Next to me at the gym today was a woman about half my size who looked as if she could bench press me 100 times, throw me up over her head and drop into a dozen squats without breaking a sweat. I looked in the mirror at my poorly lit reflection and thought, “That woman could eat you for lunch, but keep going with what you are doing, you are just fine.” Being a girl nearly 6 feet tall with broad shoulders and wide hips, I spent much of my adolescence comparing myself to my 5-feet-nothing, featherweight friends. It wasn’t until I started working with my figure and setting personal challenges, that I could recognize my accomplishments. I find that too often we all have a tendency to compare ourselves to those around us, looking at their goals to define our own. For the majority of us, it is essential to set personal goals that fit within our own parameters in order to feel success and to keep motivated.
Following a four-year stint as a college athlete, where I spent most of my time in a pool rather than on solid ground, I decided to take up running. Prior to this point, I had used running for cross training and always enjoyed the freedom of being outdoors, but had never dedicated consistent time and effort to the sport. I had also relocated to a new city where I sought fresh challenges. My only friend in the new city was one of the 5-foot-nothing featherweights who had about ten marathons under her belt. Being young, in excellent cardiovascular shape, and accustomed to exercising four hours each day, I immediately set my sights on running a marathon. I asked my friend for a training schedule and followed it diligently. It turns out that my body wasn’t ready for her aggressive, experienced runner’s program. I ended up developing a stress fracture, which after going untreated, eventually resulted in my tibia (shin bone) being in three pieces rather than one. I finished the marathon, but didn’t run for nearly two years following.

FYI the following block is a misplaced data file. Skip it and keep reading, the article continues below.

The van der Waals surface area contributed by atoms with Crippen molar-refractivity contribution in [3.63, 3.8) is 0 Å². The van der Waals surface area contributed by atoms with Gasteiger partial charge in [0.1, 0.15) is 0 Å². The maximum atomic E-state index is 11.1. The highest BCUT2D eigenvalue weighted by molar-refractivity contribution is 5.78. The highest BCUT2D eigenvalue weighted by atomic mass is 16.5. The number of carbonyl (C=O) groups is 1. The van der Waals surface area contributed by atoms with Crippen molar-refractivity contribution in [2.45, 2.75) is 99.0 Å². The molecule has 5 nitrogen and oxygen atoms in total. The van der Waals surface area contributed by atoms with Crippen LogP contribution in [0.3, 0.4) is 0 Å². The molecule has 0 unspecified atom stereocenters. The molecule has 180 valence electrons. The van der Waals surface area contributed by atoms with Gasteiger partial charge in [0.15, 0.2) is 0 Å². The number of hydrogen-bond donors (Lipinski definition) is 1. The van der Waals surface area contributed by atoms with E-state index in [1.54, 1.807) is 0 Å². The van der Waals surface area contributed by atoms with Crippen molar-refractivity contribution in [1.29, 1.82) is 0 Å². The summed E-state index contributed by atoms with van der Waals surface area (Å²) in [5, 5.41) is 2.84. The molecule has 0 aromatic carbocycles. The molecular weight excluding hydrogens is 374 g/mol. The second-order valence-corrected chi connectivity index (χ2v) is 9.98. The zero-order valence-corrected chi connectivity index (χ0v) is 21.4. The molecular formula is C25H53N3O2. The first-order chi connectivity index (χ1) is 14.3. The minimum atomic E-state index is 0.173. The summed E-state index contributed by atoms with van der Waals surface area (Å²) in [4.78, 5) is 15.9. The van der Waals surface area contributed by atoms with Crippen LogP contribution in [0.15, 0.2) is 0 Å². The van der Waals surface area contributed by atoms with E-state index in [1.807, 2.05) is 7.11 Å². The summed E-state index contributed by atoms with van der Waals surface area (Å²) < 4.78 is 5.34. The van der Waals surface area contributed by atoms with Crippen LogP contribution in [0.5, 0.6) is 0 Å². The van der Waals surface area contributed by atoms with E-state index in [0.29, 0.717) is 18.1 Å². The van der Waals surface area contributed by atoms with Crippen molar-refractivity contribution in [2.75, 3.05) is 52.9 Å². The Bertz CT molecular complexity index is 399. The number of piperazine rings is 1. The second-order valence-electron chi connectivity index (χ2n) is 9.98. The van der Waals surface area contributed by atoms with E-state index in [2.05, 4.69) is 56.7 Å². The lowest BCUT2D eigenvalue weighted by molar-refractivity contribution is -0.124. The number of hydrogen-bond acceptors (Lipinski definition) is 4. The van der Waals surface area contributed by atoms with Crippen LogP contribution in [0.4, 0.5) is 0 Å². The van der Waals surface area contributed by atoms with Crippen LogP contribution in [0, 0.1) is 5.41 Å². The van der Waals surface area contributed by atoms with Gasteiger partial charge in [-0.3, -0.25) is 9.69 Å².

From this experience, I realized that I needed to listen to my own body. Although my runner friend could consistently pound the pavement, I would be able to meet my goals by following a path more appropriate for my body. I have since run other marathons, and have concluded that on a consistent basis, my knees, hips and back strongly prefer that I keep to 4 running sessions per week and use the other days for cross training. This schedule has kept me injury free and still allowed me to shave nearly twenty minutes off of my marathon time.
I will never be the 5-foot-nothing featherweight that I see in the gym or on the road, but I know that by setting realistic goals that are appropriate for my skills and body, I will be able to push my own limits and meet new and challenging targets. With an inherently competitive spirit, I often have to remind myself of this lesson. As long as I am not the world champion, there will always be someone faster than me, but I can certainly strive for my personal best by limiting comparison and focusing on my own goals.